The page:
What’s the state of global boardroom diversity in 2022? The answer to this question depends on what part of the world you’re looking at — and which aspect of diversity.
Diligent recently undertook a comprehensive review of today’s boards, using proprietary data, third-party research and talking to directors themselves from across the globe. We looked at data on how gender, race, LGBTQ+, age and skills diversity play out. We also explored how different aspects of diversity intersect — for instance, when boards onboard more female directors, they often diversify their boards along multiple characteristics at the same time.
Highlights follow from Diligent’s landmark report.
Skill-Based Diversity Is in Demand
What’s the most the most important aspect of board diversity today? Having a range of perspectives, according to Diligent’s research. Nearly half (48%) of directors look at filling a specific area of expertise for new board members rather than purposefully seek a candidate based on race, gender or age (15%). Furthermore, 46% of newly appointed directors in 2022 bring a skillset background other than CEO, CFO or COO.
Female directors are more likely to bring expertise in areas such as technology, legal issues and sustainability. In fact, we found that three times as many female directors have professional backgrounds in sustainability- and ESG-related roles compared to men.
Progress on Gender Diversity Varies by Region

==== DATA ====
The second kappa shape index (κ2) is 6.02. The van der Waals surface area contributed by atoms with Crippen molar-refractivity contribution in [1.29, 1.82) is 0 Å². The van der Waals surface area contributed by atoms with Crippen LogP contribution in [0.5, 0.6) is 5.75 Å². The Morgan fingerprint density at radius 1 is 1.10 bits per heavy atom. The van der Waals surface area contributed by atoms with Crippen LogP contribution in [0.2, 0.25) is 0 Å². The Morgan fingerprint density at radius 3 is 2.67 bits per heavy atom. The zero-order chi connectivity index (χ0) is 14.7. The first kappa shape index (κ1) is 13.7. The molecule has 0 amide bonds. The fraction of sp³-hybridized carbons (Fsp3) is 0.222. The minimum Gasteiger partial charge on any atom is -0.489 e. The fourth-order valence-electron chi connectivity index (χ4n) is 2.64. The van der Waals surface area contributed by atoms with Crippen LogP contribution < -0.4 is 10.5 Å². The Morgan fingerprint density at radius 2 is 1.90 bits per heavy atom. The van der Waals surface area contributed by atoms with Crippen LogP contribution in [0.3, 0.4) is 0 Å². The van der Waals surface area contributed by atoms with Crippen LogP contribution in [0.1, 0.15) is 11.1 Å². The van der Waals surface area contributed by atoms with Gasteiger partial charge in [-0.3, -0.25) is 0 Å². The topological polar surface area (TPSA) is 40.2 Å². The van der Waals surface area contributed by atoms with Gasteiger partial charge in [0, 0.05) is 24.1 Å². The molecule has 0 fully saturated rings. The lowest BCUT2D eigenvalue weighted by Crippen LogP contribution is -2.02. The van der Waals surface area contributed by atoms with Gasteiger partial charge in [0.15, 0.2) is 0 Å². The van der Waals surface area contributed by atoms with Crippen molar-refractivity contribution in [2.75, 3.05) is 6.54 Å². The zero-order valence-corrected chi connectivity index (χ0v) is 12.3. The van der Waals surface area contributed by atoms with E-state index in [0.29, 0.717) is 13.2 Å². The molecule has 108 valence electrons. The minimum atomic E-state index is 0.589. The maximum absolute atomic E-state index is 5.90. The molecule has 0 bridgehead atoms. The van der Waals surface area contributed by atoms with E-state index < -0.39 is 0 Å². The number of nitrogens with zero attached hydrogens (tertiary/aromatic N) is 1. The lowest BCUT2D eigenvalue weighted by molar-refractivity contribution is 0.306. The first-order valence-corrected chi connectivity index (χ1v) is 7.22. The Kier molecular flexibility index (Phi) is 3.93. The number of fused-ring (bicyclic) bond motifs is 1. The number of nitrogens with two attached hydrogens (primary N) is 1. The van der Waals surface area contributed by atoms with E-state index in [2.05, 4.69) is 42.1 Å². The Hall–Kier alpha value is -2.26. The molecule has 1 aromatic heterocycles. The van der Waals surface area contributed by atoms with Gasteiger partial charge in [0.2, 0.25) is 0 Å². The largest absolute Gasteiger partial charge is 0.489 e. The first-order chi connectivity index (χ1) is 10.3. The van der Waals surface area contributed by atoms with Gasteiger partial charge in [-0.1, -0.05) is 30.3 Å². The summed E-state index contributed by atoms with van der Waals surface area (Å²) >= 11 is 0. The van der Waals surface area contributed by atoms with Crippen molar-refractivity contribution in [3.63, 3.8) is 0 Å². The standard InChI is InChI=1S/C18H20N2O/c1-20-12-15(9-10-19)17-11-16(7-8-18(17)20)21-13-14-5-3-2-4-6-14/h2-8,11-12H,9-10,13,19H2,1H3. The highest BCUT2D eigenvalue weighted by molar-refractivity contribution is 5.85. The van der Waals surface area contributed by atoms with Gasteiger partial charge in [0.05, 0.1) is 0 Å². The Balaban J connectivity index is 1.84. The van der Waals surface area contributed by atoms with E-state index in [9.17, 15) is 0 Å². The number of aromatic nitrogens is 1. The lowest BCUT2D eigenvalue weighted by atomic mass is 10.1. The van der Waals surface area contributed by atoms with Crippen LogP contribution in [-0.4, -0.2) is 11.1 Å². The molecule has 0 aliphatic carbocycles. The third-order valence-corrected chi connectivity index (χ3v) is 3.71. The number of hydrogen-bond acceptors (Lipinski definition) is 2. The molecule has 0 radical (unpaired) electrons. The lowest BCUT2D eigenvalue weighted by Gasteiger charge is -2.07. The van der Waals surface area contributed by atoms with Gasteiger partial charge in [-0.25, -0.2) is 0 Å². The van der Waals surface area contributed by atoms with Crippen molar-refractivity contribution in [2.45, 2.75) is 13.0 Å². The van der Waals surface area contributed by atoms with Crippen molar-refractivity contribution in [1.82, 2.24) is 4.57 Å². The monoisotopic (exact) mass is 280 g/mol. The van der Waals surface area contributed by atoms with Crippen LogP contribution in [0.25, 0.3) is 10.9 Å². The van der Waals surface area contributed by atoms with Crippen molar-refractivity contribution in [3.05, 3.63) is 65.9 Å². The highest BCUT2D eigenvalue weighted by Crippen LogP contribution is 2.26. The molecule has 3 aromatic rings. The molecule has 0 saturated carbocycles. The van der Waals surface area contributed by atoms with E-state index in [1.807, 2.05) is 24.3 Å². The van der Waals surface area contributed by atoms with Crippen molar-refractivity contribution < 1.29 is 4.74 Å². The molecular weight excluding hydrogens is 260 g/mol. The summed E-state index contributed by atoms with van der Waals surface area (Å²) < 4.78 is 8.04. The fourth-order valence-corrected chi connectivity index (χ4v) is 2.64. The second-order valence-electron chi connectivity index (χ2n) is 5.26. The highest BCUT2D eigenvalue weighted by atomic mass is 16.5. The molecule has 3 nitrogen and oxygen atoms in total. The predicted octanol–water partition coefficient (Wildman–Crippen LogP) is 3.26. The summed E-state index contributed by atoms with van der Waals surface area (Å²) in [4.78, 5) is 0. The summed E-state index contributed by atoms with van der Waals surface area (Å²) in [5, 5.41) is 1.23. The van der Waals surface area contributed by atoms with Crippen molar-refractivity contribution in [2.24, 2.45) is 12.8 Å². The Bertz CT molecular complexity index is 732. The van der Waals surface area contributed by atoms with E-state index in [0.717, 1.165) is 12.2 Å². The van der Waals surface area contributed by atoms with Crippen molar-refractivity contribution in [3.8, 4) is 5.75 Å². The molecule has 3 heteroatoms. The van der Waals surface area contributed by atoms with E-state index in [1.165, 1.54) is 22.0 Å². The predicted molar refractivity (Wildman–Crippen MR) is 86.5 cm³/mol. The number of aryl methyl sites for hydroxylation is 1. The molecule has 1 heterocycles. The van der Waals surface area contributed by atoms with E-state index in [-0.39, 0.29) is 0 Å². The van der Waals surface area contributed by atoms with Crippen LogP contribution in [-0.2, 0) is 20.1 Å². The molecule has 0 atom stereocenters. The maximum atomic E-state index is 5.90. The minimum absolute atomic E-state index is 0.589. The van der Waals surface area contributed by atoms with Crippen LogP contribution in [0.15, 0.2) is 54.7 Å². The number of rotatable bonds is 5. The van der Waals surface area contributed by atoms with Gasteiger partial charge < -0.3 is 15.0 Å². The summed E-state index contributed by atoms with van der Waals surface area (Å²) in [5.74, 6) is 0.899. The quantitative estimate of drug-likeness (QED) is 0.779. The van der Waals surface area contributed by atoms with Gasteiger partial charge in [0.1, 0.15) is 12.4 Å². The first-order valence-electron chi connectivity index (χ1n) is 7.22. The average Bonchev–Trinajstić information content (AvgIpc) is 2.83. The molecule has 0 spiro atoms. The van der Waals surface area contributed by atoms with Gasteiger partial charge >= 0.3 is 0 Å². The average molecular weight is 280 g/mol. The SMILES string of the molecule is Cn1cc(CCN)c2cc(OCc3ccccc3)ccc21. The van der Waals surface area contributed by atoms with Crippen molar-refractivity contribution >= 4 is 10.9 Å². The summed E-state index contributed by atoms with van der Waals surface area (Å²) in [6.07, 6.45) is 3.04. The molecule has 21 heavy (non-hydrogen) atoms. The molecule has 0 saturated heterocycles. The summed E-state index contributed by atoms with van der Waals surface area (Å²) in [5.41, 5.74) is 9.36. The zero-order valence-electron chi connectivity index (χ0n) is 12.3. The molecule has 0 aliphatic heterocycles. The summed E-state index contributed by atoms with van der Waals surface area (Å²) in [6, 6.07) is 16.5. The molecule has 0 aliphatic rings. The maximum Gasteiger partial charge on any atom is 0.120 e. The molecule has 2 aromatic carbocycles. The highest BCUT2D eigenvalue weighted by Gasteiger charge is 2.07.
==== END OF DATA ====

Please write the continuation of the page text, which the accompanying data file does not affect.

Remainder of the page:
Gender diversity has increased worldwide over the past several years. Today, 27% of board seats worldwide are held by women. Catalysts for the surge include regulations, legislations and quotas--such as France's mandated quota of 40% female directors--not to mention increased disclosures.
Yet the picture gets more complicated with a closer view. While female board representation averages 31% for companies in Europe and the UK, this figure is only 14% in Asia. Wide variation exists across countries. Take, for example, the nearly 40% female board representation in Sweden and France compared to representation of less than 25% in Greece and Luxembourg. And India is an outlier in Asia. Here female directors occupy 18% of boards seats, and 70% of the nation’s 50 largest companies have either two or three female directors.
Countries are making progress at different paces, and from differing starting points. In Canada, 41% of new director appointments through May 2022 were female, following 45% in 2021. On the other side of the world, the UAE’s efforts to improve gender diversity in the boardroom have led to more women directors: 8.9% in 2022, up from 3.5% in 2020.
Overboarding — or one director holding multiple seats — further skews the view of progress. In Australia, for example, female directors hold approximately 30% of board seats, a five-percentage point increase since 2019. Yet Australian boards may be tapping the same women for open board roles: 42% of female directors hold three or more board seats compared to 18% of male directors.
Overall forecasts for board gender diversity can feel slow. At the current growth rate, it’s estimated that European boards won’t reach the 40% female representation required by the European Commission for another decade. Yet boards are diversifying by gender faster than other areas of executive leadership. Among 668 listed European companies, women held less than one fifth (19%) of all executive leadership roles — and only 7% of CEO roles.